In addition to powering vital functions within our bodies and being the primary driver behind all plant life, the sun powers the systems that make the earth a habitable home for life. The heat of the sun is the primary driver of the hydrological cycle, evaporating water that falls as rain and feeding rivers and lakes, which are used to sustain plant life (via World Meteorological Organization). Without the day/night cycle and the uneven atmospheric heating of the sun, there would be no wind, and any water that did evaporate would eventually fall where it originally came from instead of being dispersed around the world (via BASF Care Creations).

That heat is also responsible for making the earth a comfortable place to live. Without it, things would get cold fast. Most critically, all of the water on the planet would be frozen up in ice, unavailable to nurture life.

Bringing it all together

Out in the endless night of outer space are vast clouds of dust and gas. Gravity pulls these motes of nebula together, forming larger and larger masses (via Space). If a particular mass grows large enough, the pressure of its gravity causes hydrogen atoms in its core to fuse together, creating helium and unleashing massive amounts of energy. One theory of solar system formation posits that the outward pressure from newly born stars (stellar wind) pushes the lighter gasses away from the inner solar system, facilitating the birth of rocky, terrestrial planets like ours.

The process of star formation is also responsible for the creation of protoplanetary discs from which all types of planets are born. As the protostellar cloud begins to collapse under its own weight, the mass of dust and gas begins to rotate and form a disc around the future star. It's from this disc, the leftovers of stellar formation, that planets will form. Without a star to continue powering this engine, no planets will form (via the Swinburne University of Technology).

And without the first stars, none of these processes could take place. The early universe was not atomically diverse. There were no elements out of which to form rocky planets. There were no black holes around which a galaxy could spin. All of these were born from the first stars, and without them, today's universe would be unrecognizable to us (via Scientific American).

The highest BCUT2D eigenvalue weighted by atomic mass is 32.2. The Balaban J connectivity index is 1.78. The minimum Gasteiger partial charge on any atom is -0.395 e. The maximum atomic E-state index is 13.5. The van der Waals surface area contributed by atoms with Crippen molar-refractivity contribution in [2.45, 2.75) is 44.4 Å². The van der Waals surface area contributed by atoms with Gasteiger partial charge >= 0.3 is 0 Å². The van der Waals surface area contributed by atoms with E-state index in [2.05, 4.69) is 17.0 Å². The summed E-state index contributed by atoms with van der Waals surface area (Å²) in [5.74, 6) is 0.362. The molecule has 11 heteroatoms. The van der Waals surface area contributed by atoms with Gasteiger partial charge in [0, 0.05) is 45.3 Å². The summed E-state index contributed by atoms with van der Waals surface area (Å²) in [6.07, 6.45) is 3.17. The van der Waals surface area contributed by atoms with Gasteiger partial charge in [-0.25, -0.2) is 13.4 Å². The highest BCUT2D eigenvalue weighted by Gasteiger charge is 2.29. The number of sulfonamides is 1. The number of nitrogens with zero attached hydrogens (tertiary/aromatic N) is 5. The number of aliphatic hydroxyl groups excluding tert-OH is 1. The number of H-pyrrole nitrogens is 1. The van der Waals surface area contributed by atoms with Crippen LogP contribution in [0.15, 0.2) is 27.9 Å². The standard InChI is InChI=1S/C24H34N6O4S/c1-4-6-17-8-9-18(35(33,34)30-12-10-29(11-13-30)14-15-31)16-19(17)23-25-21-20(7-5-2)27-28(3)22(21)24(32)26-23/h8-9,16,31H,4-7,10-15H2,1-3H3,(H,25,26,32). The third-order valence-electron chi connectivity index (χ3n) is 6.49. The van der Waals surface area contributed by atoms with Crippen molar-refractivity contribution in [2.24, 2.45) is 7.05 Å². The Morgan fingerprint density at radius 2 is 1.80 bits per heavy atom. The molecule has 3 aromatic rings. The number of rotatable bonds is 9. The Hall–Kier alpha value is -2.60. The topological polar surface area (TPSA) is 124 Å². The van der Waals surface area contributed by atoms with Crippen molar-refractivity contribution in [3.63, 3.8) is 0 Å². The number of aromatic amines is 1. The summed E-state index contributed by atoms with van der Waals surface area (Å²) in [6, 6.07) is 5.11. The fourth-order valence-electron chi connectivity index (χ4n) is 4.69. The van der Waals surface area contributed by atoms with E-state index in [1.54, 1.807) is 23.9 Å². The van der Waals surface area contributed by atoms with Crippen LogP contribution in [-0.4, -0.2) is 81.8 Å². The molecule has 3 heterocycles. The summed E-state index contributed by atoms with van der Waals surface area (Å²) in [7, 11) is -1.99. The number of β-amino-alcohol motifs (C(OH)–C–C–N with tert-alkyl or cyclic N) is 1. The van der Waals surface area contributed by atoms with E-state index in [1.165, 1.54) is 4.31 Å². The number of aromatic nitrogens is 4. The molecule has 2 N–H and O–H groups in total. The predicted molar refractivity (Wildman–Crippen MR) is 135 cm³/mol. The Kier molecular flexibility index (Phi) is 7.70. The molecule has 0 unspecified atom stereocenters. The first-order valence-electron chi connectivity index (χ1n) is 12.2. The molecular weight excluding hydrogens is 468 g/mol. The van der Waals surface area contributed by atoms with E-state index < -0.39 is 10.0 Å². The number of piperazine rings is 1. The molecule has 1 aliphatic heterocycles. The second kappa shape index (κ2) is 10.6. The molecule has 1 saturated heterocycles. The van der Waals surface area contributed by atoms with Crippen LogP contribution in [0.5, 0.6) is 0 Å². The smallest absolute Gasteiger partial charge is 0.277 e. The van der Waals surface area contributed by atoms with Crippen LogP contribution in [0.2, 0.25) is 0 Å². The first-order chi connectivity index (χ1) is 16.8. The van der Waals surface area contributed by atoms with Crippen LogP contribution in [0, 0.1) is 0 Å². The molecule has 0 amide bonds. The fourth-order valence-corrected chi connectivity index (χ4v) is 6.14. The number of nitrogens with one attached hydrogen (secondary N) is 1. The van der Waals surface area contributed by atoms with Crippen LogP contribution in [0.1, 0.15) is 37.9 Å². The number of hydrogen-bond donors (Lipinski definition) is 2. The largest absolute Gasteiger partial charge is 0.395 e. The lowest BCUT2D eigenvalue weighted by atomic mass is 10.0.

Starting at the start

Ultimately, stars rely on the iron-clad laws of physics for their formation, and underpinning those laws are the four fundamental forces of nature. One of them — the strong force — is responsible for holding together the quarks that make up protons, as well as the nuclei of atoms themselves (via Focus). If this force of nature were weaker, hydrogen would not be able to fuse together to make helium, arresting star development before its most fundamental process can take place, leaving us in a universe of absolute darkness.

It's no understatement to say that stars are vital not just to what it means to be human but to the very idea of there being anything at all. Without the first stars, there would be no heavy elements with which to make planets or black holes to hold together galaxies. The universe would be bereft of gold to drive armies and inspire tales. There would be no glow of the Milky Way to awe us nor constellations to incite mythologies. Perhaps worst of all, there would be no wondrous firmament encrusted with shimmering lights to humble our soul and inflame our imagination.